I own a home with my ex-husband. He agreed to pay my half of the mortgage. In the final judgment, the judge said I should “keep” the property we owned in Palm Coast, Fla., and my ex should “keep” the Tampa home.
He ultimately short sold the Tampa property without my signature or approval, even though it was marital property. I have lived in the Palm Coast property for 30 years — 15 with my ex and 15 since the separation and divorce.
I thought “keep” meant keep, and the judge who is presiding over the lawsuit my ex has brought to partition the property agreed.
However, the first judge did not include the legal description of the property. Therefore, it was not a legal conveyance, and the second judge ordered the partition of the property, summary judgment.
Do I have any rights? The house was part of my settlement. I understand that it gets partitioned, but shouldn’t I be allowed to keep the proceeds from the sale? This house was where I was going to live in retirement.
I have remodeled and maintained this property on my own, and all of the insurance claims paid out went to him because he was the one in the mortgage. He kept this money and never used it to repair my home.
I am 60. I cannot afford to take on a mortgage. Don’t I at least have squatter’s rights? Can I bring legal action against the title company who facilitated the sale of the Tampa marital property, without my permission?
Spurned in Sunny Florida
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A financial expert once told me that going through a divorce is like experiencing your own personal recession. If you were to ask my colleague, The Moneyist, he could list of myriad stories where the dissolution of a marriage had major financial consequences. I’ve even interviewed a woman who said her divorce cost her around $1 million in retirement savings — the experience even inspired her to become a financial analyst who specializes in divorce cases.
I mention all of this to underscore that you’re not alone in feeling like you were wronged by your ex-husband — and that the precarious financial state you’re now in is unfair or unjust. That, however, doesn’t inherently mean that he’s done anything wrong, or that the judge made the wrong decision.
Florida state law spells out that, in a divorce, marital assets are to be divided equitably. But equitable doesn’t mean equal. In many cases, yes, assets will be split 50-50. But there will be situations where a judge may decide that splitting the marital property in half isn’t fair. That might be the case here.
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Without knowing how the rest of your assets were divided or whether your ex-husband was ordered to pay you alimony, it’s difficult for me to pass immediate judgment on what transpired. If the first judge spelled out that the Tampa property would go completely to your ex-husband, it stands to reason that he was within his rights to sell it without your consent.
That said, it sounds as though the second judge revised the terms of the divorce settlement, and reassessed how the property you two mutually owned in your marriage would be divided. If you believe that the second judge erred in revising the settlement, you could consider pursuing an appeal. I will warn you, though, that there is a time limit within which this appeal must be recorded, and it may be too late.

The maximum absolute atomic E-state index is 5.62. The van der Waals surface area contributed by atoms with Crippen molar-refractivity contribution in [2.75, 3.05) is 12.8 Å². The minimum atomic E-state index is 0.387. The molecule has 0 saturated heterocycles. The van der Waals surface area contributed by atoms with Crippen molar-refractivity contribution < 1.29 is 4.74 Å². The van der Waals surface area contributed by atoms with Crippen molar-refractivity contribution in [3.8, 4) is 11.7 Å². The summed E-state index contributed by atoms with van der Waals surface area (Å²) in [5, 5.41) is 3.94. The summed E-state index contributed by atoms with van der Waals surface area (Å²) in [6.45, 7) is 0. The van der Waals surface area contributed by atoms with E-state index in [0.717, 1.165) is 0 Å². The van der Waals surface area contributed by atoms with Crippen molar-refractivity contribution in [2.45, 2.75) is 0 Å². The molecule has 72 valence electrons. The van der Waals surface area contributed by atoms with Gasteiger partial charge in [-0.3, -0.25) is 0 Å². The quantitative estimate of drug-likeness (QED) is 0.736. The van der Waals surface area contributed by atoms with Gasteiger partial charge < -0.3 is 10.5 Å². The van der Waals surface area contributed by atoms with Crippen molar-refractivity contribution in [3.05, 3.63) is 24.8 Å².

Assuming the second judge partitioned the home you’re currently living in, you will get a portion of the proceeds of any sale that were to occur. If the home was portioned in half, you would receive half the proceeds. Your ex-husband could attempt to force the sale through the court, but otherwise the two of you could seek to maximize your profit from the sale.
“You could consider pursuing legal action, whether that be against your ex-husband, the title company associated with the sale of the Tampa home or the judge who neglected to record the terms of your original divorce settlement properly.”
Just because you live in the home does not mean you have squatter’s rights. In Florida, a person must meet specific requirements to qualify as a squatter under so-called “adverse possession” laws.
I would venture to say that by definition, as a co-owner of the property, you would not qualify. One condition squatters in Florida must meet is hostile possession, meaning that they did not have permission from the property’s owner to live in it. Since you’re the owner, it would be difficult to argue that you didn’t give yourself permission to be there.
To be sure, you could consider pursuing legal action, whether that be against your ex-husband, the title company associated with the sale of the Tampa home or the judge who neglected to record the terms of your original divorce settlement properly. If you decide to approach lawyers about such a case, I would tread with caution. Don’t hire someone because they’re saying what you want to hear. If you are advised by multiple attorneys against pursuing legal action, trust their judgment.
You might find that a more valuable use of your time, energy and money would be to hire a financial adviser who could guide you through this volatile time in your life. If and when your current home is sold, you will receive some sort of profit. What you do with that money could determine how financially protected you are in the future, whether that means putting it toward the down payment on a new home, investing it or saving it to use for future rent payments.
Additionally, I want you to give yourself space to mourn. I can only imagine how stressful and unsettling this all has been for you. Allow yourself to feel those emotions now, so that hopefully you can make these next crucial decisions with a clear mind. I wish you the best of luck as you navigate these hurdles.
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